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One of the emerging concerns in space exploration is space debris; the outer space equivalent of pollution on Earth. Over the past 40 years, abandoned or obsolete man made space objects have been left in orbit around the Earth. In general we don’t worry much about them because most will eventually fall out of their orbit and burn up in the Earth’s atmosphere. However, these objects can collide creating the scattered fragments we call space debris.
The problem is further exacerbated by two facts. First, these objects are traveling at very high velocities around the earth. To put this in perspective, a bullet is deadly because it is an object traveling at high speeds; its momentum comes mainly from its high velocity. Now think of much smaller objects traveling at speeds 10 times faster than a bullet; there are thousands of them out there, and they can come from any direction at any time. This is the environment most space craft and astronauts operate under on a regular basis.
The second problem is the proliferation of space debris. As space debris scatters, they collide with other objects to create even more debris and so on. This phenomenon is call the Kessler syndrome. While space debris might be a manageable threat now, it can seriously hinder space exploration in the future if not dealt with.
The seriousness of the situation came with two recent events in space. The International Space Station had to alter its orbit to avoid a particularly dangerous patch of space debris. The damage, even to a station as well armored as this one, would have been in the millions and halted a lot of important research. The second event was the first collision of two satellites in February of 2009. What if this had happened to a major communications satellite? The damage would also have high cost and only further exacerbate the problem with more space debris.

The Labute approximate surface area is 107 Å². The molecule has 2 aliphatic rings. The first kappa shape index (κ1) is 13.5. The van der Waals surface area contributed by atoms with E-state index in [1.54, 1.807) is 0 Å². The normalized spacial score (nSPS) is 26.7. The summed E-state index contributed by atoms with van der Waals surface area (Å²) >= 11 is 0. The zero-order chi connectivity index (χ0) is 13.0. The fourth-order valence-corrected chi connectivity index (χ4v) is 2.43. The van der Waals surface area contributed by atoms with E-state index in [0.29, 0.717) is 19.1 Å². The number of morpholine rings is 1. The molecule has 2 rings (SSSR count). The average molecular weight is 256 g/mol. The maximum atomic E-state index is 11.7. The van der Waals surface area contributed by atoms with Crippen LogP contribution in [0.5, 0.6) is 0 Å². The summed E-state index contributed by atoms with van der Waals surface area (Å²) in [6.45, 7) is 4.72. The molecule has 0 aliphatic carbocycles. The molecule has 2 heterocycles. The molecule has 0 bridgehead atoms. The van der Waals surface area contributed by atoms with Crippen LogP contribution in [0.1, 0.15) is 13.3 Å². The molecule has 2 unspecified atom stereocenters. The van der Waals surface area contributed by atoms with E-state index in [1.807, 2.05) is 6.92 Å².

Fortunately, steps are already being taken. The United States Military and NASA both have agencies that monitor debris and are working on solutions to deal with them. One hindrance to implementing some solutions are the political implications. For example, if Strategic Command – the Military Debris monitoring agency – was to use laser to get rid of space debris, the technology would be the first step to a space weapon and raise the concerns of other nations. Hopefully solutions can be found that will agreeable to everyone.
If you enjoyed this article there are several others on Universe Today that you might enjoy. There is an article on space debris with illustrations that show the extent of the problem. There is another article about debris coming dangerously close to the Hubble Telescope.
You can also find other resource about the subject on the internet. Wired.com has an interesting article about how to track space debris online. There is another great article on the Howstuffworks website that goes into detail about the problem.
You can also listen to a podcast on the issue on Astronomy Cast. Episode 82 Space Junk is quite interesting.